What is Chlamydia? It is the most common sexually transmitted bacterial infection in the U.S. Its full name is chlamydia trachomatis. It is a kind of bacteria that can infect the penis, vagina, cervix, anus, urethra, or eye. What does chlamydia cause? It causes PID (pelvic inflammatory disease), Sterility, and even death. Some common symptoms include: fever, fatigue, severe lower abdominal pain, lower abdominal tenderness, enlargement of the fallopian tubes, and vaginal discharge. There are many other things that Chlamydia can lead to.
Chlamydia often produces no symptoms. 60% of women and 40% of men have no symptoms. This is perhaps the scariest part of the disease. Equally scary is enormous infection rate of this disease. Three million American women and men become infected with chlamydia every year. Chlamydia is: four times as common as gonorrhea, more than 30 times as common as syphilis, most common among women and men under 25. For every one person with herpes, there are six with chlamydia. Another scary fact is that its possible to acquire the disease more then once; being infected once (twice, a hundred times) does not mean you are immune against more infections. People at high risk include white males aged 15-24, people with more then one partners, and women during their reproductive lives. In women and men, chlamydia may cause the rectum to itch and bleed. It can also result in a discharge and diarrhea. If it infects the eyes, chlamydia may cause redness, itching, and a discharge.
Chlamydia is transmitted through sexual intercourse. It is easier to get chlamydia through anal intercourse. Direct exchange of bodily fluids is the most common way of transmission. Whether Chlamydia can be transmitted orally is not known.Chlamydia grows within cells. Chlamydia usually infects the cervix and fallopian tubes of women and the urethra of men. Chlamydial infections are said to be the most common of all STDs. It is also said that in a population of 15 million, there are up to 300,000 cases of chlamydia each year. There are many undiagnosed cases of chlamydia in the community. It has been estimated that the true population of chlamydia in sexually active people may be in the order of 5% to 10%. Most of the time the bacterial infection will not cause any symptoms; this is especially true in females. The infection is much worse in females then in males and in most cases, the infection is not usually noticed until then its too late. Usually, chlamydia has no symptoms. Up to 85 percent of women and 40 percent of men with chlamydia have no symptoms. Most people are not aware that they have the infection. When symptoms do occur, they may begin in as little as 5-10 days after infection.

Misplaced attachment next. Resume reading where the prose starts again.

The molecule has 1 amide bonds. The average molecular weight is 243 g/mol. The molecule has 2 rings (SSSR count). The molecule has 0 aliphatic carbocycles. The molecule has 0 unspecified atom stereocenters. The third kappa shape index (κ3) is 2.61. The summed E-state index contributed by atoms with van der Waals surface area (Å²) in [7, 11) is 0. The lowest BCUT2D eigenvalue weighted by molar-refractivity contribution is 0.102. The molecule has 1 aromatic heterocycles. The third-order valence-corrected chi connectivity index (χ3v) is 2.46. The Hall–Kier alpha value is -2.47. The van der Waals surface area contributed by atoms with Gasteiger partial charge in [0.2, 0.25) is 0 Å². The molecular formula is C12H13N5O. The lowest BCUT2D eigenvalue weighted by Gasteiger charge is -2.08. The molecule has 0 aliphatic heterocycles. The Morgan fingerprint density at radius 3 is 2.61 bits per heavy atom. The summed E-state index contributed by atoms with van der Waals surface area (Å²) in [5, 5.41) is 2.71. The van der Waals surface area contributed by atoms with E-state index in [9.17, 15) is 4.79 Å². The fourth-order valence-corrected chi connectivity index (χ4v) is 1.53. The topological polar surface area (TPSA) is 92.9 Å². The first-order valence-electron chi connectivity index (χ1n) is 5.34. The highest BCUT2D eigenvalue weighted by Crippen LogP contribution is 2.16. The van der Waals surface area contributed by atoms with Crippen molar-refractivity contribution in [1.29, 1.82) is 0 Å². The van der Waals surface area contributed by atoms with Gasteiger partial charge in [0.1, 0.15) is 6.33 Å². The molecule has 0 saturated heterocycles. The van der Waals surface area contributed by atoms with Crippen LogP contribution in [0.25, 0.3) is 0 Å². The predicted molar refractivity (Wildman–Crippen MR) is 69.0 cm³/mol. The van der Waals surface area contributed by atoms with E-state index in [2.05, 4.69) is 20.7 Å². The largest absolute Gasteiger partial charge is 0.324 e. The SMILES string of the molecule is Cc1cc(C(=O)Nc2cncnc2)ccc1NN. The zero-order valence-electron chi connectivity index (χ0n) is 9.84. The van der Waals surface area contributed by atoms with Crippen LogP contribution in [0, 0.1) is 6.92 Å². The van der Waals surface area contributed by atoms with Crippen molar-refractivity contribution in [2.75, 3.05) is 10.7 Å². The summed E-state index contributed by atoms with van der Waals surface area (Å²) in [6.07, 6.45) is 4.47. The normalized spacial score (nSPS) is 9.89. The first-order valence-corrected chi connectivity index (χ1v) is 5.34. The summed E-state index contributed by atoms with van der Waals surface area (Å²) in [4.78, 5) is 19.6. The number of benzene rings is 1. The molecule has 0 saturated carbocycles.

Chlamydia affects men and women differently. Some common symptoms that men experience may be mild burning while urination and, in some men, the symptoms might disappear but in most cases the infection is still there. Some other common symptoms include watery, white penile discharges, which sometimes happen only in the morning, and can disappear. This does not mean that the infection is gone. The other symptom is testicle pain. Chlamydia also makes men sterile. It can spread from the urethra to the testicles. Then it can result in a condition called epididymitis. Epididymitis can cause sterility. Chlamydia causes more than 250,000 cases of epididymitis in the U.S. every year. Another danger of chlamydia for men is Reiters syndrome. Reiters syndrome causes severe arthritis, and immobilizes many men. Of the estimated one and a half million men in the U.S. who get chlamy die each year one percent 15,000 may develop Reiter’s syndrome. Perhaps one-third of these men 5,000 will become permanently disabled each year.